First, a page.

Our Oldest Living Donor
Our database said the year of birth was 2013 – that couldn’t be right! But could it really be 1913? Did we have a donor who was 102 years old?
Indeed we did, and since then Della Kilbey has celebrated her 103rd birthday. As far as we know, that makes her the oldest living planned giving donor in the Eastern Synod, if not the entire ELCIC.
Della moves around her home in a retirement residence in Cambridge, ON with the aid of nothing more than a cane. In spite of severe vision loss, she finds her way to the dining room and common areas by counting the number of steps, which she has memorized. It was only four years ago, at age 99, that she moved from the house that she had lived in by herself ever since her husband Eddie died some 25 years ago.
Born in Chesley, ON and raised in Kitchener-Waterloo, Della moved with Eddie to Preston (now part of Cambridge) in 1954 “following the work”. Both husband and wife found employment in the shoe factories that were once a prominent industry in the area.
In those days life revolved around the church: St. Peter’s in Preston. With a group of women who became close friends, Della served in a variety of ways. “We cooked food for the church suppers, we taught vacation Bible school – we were the hands and feet of the church”, she says with a laugh.
Her niece reminds Aunt Della that she was always careful about spending money. “We paid cash in those days for everything, and if we didn’t have the money for something we just did without.” Asked why she decided to include a gift to the church in her will, Della replies “I just thought I should do it.”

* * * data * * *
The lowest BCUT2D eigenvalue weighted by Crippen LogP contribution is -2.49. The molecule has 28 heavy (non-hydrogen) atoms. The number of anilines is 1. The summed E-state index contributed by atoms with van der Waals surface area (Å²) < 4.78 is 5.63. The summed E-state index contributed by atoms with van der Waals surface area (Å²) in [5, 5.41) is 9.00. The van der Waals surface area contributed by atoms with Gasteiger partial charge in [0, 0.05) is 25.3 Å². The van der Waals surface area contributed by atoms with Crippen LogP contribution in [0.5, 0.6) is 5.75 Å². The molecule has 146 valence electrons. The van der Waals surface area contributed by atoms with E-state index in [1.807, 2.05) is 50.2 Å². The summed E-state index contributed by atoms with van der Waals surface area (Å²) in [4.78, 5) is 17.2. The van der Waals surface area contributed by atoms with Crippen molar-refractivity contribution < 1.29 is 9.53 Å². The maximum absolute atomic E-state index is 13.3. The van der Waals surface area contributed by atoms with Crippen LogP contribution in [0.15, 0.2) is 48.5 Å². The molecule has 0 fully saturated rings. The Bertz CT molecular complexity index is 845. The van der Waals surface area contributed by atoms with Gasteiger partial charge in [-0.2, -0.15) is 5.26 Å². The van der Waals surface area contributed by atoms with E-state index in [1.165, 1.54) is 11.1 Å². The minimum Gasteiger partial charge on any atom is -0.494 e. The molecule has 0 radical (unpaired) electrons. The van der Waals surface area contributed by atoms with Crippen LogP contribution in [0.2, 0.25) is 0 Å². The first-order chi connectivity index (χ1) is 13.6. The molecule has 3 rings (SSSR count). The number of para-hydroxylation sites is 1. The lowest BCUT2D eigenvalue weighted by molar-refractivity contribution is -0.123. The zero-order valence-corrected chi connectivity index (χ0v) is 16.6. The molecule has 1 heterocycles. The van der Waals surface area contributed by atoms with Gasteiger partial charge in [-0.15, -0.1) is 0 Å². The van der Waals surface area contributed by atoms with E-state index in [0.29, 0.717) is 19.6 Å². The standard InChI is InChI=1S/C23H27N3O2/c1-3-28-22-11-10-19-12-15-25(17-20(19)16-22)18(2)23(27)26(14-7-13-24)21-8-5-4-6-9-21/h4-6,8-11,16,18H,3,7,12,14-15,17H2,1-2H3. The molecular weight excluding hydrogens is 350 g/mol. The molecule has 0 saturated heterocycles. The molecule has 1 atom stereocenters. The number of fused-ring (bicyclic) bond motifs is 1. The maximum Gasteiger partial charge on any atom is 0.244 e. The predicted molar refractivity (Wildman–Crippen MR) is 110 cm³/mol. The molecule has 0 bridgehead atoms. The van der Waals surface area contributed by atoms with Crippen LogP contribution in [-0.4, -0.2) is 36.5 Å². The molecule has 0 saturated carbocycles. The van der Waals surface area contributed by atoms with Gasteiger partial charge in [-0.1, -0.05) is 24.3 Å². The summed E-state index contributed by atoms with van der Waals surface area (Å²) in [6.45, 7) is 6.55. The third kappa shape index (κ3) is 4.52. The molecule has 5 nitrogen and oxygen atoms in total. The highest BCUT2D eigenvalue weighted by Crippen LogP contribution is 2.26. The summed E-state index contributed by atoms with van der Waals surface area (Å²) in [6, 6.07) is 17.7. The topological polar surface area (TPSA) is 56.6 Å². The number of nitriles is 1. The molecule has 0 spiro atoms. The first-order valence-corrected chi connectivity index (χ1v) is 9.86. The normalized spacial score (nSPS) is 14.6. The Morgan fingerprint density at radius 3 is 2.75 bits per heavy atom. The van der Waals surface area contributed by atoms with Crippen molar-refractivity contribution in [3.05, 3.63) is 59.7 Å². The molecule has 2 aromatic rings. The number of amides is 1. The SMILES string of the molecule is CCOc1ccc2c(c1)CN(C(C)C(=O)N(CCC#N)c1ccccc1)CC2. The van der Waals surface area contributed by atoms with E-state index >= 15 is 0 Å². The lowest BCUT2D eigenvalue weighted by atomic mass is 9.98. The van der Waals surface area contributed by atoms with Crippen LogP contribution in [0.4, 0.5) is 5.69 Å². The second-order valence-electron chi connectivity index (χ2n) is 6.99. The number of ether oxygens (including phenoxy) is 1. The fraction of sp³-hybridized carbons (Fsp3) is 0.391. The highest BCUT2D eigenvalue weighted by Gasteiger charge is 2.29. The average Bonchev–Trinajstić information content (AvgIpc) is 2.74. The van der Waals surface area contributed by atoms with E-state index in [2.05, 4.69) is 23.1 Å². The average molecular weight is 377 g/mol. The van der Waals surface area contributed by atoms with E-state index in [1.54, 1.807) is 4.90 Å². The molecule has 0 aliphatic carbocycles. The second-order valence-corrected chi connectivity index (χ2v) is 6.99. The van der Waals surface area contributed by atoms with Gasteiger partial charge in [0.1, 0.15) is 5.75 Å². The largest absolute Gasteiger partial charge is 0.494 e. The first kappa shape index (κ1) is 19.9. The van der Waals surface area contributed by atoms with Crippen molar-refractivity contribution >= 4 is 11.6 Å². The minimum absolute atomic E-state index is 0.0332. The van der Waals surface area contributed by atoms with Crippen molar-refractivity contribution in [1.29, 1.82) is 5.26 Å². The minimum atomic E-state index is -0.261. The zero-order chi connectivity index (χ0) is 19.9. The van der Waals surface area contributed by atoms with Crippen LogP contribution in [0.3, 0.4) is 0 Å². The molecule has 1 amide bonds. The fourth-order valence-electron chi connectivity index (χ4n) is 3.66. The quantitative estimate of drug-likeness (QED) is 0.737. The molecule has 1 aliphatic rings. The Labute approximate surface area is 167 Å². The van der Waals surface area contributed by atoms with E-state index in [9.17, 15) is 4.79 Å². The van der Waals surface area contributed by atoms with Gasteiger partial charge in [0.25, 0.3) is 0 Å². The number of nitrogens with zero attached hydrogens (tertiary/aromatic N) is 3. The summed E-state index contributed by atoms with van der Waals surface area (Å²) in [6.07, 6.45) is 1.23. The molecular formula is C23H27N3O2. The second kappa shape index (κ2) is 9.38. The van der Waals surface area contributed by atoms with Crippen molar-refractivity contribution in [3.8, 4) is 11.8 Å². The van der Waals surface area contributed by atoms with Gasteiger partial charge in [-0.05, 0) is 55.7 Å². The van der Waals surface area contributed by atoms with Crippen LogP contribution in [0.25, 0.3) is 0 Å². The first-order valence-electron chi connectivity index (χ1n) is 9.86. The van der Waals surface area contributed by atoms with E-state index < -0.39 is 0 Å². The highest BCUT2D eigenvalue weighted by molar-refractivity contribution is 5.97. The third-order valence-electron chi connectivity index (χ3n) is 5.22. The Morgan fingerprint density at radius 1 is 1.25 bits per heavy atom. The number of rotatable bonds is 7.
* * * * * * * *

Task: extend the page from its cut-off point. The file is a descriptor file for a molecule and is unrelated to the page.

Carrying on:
Behind that simple comment lies an obvious affection for the church she has belonged to for more than 60 years. Although her near-blindness makes it difficult to attend St. Peter’s, she keeps up on church news by having someone, either one of her nieces or a visiting communion minister from the congregation, read her the monthly newsletter.
At age 103 Della Kilbey’s general health is good. With normal hearing, a remarkable memory and a ready laugh , she is a delightful person to chat with. More than that, she gives every indication of remaining our oldest living donor for some time to come.
One Gift, Many Benefits for Good Shepherd Brockville
An anonymous donation was made to the congregation of Good Shepherd Brockville, to say the least it was a surprise and the donors made it free of any restrictions.
As in the case of most churches by the middle of year, Good Shepherd was in a deficit. The gift would have helped the situation immensely. Our Pastor suggested to the congregational council that we look outside of ourselves and to the need of others. The decision was made to repay an outstanding loan and give 10% of the donation to others. The question now became; “With all the needs in the area and the world, who should receive the funds?”
The children of the Sunday School had been fund raising to purchase a well through CLWR. It was decided to support them and this worthy project.